World Cup: Why Are Today’s Games at the Same Time?

  • Share
  • Read Later


It’s because of a shameful game played 28 years ago.

The final day of the group stage in the 1982 World Cup in Spain saw the opportunity to advance out of Group 2 up for grabs. Algeria, playing in its first World Cup, had defeated Chile the day before to claim a 2-1-0 record. The Chileans were eliminated, but the West Germans (1-1-0) and Austrians (2-0-0) were still alive — and, crucially, playing each other. The facts were these: A draw or an Austrian win would send Austria and Algeria on, a German win by three or more goals would send West Germany and Algeria on, and a German win by one or two goals would send both teams playing on through.

Unfortunately for the Algerians, that is exactly what happened. After a goal by West Germany’s Horst Hrubesch early in the first half, both teams seemed content to accept 1-0 as a mutually-beneficial final score. They lazily passed the ball around themselves for the remainder of the game, neither team making another serious attempt on goal. The players were booed and called “cowards” by spectators, and announcers implored those watching at home to switch off their sets.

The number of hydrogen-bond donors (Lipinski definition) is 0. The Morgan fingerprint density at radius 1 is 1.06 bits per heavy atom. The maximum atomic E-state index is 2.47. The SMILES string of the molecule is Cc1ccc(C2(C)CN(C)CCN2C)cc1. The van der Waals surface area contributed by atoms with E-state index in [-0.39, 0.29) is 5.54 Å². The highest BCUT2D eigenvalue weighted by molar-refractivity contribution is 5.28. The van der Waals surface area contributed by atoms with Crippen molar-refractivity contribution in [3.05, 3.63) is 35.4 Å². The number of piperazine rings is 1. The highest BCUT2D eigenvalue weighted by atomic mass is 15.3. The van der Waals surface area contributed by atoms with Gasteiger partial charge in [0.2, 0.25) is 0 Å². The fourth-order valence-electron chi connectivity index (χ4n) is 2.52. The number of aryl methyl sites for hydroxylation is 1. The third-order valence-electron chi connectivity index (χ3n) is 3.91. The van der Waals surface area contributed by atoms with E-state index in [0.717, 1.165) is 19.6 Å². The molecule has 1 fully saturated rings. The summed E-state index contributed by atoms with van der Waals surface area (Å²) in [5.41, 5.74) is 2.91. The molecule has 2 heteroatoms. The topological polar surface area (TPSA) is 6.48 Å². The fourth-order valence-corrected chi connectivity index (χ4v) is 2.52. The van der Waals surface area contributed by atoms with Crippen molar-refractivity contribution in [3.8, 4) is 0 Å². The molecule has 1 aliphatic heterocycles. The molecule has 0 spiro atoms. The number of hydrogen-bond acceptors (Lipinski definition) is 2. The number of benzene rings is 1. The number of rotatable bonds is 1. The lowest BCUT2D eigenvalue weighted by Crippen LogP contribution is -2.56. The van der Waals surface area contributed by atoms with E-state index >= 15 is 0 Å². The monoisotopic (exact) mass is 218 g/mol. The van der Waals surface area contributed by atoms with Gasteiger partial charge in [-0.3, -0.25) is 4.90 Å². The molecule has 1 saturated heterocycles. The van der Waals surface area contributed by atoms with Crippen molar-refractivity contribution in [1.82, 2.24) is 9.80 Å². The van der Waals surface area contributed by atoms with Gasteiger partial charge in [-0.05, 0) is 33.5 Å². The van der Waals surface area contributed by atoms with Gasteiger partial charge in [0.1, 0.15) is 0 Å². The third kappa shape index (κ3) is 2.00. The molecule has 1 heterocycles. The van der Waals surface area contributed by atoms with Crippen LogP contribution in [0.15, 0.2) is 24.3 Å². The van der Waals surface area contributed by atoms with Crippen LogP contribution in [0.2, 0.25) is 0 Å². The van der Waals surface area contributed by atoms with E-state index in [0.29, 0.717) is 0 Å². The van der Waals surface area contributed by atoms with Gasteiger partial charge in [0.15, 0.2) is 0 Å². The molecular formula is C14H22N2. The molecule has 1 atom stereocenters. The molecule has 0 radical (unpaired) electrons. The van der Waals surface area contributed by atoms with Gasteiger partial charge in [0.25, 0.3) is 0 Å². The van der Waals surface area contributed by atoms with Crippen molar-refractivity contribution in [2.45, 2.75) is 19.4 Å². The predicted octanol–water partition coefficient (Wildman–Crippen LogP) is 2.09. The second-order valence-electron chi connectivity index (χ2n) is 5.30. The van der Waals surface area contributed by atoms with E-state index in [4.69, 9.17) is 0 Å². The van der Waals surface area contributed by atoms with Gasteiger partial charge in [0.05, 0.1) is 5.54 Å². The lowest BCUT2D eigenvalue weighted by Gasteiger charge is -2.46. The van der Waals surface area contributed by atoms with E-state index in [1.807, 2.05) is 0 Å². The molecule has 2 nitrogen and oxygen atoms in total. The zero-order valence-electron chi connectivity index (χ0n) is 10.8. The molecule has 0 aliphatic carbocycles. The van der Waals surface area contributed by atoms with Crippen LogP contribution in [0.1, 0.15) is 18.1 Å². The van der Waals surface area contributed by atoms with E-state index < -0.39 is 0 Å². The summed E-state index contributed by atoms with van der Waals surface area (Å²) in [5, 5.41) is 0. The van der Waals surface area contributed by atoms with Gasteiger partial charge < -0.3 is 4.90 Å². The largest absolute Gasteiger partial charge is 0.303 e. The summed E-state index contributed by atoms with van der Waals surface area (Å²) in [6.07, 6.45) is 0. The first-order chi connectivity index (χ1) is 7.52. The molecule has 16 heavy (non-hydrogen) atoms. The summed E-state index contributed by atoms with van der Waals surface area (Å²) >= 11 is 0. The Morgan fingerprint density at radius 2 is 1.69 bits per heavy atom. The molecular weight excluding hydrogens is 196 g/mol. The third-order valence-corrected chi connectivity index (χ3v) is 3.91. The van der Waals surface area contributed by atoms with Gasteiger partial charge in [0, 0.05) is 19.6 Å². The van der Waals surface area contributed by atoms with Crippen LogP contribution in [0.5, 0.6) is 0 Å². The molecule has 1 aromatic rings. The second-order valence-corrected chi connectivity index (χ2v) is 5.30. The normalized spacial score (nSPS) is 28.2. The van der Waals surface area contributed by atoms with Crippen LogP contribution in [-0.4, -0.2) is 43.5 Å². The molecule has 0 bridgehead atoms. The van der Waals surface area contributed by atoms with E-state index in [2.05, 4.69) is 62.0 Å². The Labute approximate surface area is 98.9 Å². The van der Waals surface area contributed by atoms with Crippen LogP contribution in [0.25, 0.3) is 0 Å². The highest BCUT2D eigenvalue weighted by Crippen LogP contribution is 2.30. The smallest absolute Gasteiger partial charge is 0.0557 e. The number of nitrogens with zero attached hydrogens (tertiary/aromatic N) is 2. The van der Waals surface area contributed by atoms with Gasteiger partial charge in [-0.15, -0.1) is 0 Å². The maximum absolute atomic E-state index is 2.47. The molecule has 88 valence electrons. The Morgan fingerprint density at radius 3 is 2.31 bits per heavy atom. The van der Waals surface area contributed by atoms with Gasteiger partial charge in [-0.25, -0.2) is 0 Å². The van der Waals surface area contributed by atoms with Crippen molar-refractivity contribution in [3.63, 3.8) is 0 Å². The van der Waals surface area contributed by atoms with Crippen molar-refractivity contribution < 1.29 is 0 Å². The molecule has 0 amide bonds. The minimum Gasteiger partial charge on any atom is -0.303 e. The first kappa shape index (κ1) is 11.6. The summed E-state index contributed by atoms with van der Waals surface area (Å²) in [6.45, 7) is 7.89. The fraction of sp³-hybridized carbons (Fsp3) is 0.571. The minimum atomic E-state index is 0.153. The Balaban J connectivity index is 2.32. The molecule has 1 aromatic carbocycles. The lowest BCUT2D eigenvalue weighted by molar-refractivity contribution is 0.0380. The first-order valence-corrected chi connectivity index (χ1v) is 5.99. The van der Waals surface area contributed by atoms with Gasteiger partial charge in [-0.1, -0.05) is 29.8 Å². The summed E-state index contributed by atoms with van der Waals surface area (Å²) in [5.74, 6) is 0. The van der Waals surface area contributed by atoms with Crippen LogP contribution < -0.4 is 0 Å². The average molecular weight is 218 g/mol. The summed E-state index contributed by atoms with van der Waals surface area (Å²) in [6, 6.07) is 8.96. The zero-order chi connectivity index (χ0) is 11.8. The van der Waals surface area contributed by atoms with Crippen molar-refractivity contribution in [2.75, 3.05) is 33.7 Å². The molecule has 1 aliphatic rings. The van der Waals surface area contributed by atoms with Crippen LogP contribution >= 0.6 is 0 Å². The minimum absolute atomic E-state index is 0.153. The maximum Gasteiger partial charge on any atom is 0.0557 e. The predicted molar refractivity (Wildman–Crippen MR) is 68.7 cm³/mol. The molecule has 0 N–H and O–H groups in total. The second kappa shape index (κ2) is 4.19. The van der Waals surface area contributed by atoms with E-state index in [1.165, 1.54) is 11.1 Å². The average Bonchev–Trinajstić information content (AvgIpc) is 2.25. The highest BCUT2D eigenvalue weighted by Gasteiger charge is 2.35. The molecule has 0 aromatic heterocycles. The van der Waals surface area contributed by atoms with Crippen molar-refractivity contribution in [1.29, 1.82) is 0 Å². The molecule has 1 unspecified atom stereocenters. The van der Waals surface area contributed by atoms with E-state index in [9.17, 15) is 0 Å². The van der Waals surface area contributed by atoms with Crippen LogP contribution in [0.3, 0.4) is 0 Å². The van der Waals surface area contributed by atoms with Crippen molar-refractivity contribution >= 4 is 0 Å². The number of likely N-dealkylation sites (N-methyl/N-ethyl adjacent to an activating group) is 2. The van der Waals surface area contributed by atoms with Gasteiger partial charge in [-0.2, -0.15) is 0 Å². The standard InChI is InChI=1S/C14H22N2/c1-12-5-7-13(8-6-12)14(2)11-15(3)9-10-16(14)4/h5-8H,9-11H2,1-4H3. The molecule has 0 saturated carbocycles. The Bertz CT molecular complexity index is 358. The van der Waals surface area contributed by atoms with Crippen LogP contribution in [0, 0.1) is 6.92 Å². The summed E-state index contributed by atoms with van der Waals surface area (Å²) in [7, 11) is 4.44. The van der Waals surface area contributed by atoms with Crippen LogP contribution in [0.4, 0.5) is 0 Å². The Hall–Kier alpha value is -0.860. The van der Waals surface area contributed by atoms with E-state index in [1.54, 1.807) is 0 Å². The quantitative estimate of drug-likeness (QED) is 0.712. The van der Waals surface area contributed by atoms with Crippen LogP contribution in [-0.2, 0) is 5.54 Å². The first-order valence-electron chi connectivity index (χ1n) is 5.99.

Both Austria and West Germany denied that they had colluded, and despite protests from Algeria, FIFA let the result stand. However, the sport’s governing body did decide on a remedy for the future: In all subsequent World Cups, the final games of the group stage have been played simultaneously to prevent match fixing. This was a small consolation for Algerian soccer fans, who saw their best team in national history eliminated by the worst game of soccer ever played.